- 1. Michigan State University shootings leave 3 dead
- 2. Recently downed flying objects less advanced than China's spy balloon
- 3. Turkey rescuers pull several survivors from earthquake rubble
- 4. Moldova says Russia plotting to overthrow its government
- 5. U.S. Embassy in Russia urges Americans to leave country
- 6. Thousands protest Netanyahu's plan to overhaul Israel's judiciary
- 7. Georgia judge orders release of partial Trump grand jury report
- 8. 8 injured in New York City when U-Haul truck hits pedestrians
- 9. Biden fires Architect of the Capitol accused of abuses of office
- 10. CDC: Teen girls facing record levels of violence, mental health challenges
1. Michigan State University shootings leave 3 dead
A gunman killed three people and wounded five others Monday night at Michigan State University in East Lansing, Michigan, police said. The 43-year-old suspect was found off campus, dead from an apparently self-inflicted gunshot wound, MSU Police Interim Deputy Chief Chris Rozman said. Authorities had imposed a campus-wide shelter-in-place order, and lifted it shortly after midnight Tuesday. "This truly has been a nightmare that we are living tonight," Rozman said at a 12:30 a.m. press conference. The suspect was a 43-year-old male who was not affiliated with MSU, Rozman said. "We have no idea why he came to campus to do this," Rozman said. "That is part of our ongoing investigation."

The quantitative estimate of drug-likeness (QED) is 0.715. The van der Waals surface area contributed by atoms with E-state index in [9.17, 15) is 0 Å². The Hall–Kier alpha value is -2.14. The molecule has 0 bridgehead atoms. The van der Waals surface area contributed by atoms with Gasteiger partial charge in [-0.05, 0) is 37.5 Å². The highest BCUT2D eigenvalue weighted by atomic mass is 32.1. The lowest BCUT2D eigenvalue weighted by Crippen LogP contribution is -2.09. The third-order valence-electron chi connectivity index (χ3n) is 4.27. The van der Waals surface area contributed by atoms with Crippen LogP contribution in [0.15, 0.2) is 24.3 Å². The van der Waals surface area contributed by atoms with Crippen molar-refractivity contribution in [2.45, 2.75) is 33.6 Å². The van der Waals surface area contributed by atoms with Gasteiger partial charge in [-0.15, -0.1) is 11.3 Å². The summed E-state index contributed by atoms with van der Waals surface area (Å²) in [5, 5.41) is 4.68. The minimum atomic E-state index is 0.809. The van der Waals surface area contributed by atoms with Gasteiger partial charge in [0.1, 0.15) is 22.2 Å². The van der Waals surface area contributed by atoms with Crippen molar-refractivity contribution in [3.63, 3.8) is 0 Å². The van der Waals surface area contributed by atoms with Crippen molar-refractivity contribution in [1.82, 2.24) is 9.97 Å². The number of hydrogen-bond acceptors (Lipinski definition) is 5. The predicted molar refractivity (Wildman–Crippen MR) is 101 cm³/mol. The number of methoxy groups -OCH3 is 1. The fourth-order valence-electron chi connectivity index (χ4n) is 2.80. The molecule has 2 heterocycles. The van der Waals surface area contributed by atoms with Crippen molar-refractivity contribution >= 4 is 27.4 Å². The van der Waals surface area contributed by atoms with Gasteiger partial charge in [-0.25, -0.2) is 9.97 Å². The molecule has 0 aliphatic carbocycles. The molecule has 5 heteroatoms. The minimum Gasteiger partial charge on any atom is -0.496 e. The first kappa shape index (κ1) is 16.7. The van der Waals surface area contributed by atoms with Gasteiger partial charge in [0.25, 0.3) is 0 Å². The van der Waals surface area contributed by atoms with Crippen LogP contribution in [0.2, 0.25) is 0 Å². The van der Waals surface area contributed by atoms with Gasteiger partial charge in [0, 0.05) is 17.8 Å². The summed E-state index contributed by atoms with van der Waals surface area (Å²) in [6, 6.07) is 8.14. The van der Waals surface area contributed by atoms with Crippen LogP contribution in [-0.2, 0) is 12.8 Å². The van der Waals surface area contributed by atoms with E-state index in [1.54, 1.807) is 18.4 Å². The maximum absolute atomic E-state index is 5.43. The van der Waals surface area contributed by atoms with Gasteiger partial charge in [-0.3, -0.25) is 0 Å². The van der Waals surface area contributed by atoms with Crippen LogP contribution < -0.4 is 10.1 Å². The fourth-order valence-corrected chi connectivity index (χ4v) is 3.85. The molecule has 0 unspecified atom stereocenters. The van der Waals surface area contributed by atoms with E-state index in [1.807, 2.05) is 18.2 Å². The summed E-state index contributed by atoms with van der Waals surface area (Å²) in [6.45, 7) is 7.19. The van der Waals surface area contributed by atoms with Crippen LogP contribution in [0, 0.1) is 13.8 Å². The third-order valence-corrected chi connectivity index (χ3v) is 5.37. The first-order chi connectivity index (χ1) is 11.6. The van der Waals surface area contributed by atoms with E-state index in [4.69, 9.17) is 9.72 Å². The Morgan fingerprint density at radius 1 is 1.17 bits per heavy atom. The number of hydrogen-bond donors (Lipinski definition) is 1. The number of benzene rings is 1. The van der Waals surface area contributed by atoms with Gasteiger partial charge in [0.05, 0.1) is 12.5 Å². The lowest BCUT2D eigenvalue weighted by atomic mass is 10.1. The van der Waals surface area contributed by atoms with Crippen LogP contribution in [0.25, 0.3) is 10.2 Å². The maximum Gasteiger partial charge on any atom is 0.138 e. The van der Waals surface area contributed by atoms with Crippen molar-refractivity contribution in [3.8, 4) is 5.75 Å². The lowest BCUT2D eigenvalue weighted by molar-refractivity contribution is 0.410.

2. Recently downed flying objects less advanced than China's spy balloon
The White House said Monday that the three flying objects shot down over Alaska, Canada, and Michigan since Friday did not appear to be as sophisticated as the suspected Chinese surveillance balloon downed earlier this month off the South Carolina coast. The three objects spotted in recent days were smaller, lacked communications signals, and flew at lower altitudes than the Chinese balloon. Many countries "operate objects at these altitudes for purposes that are not nefarious at all," National Security Council coordinator John Kirby said. Tensions continued to escalate between the U.S. and China over the surveillance balloon. China accused the U.S. of sending 10 balloons illegally into Chinese airspace since last year, prompting a swift denial from the White House.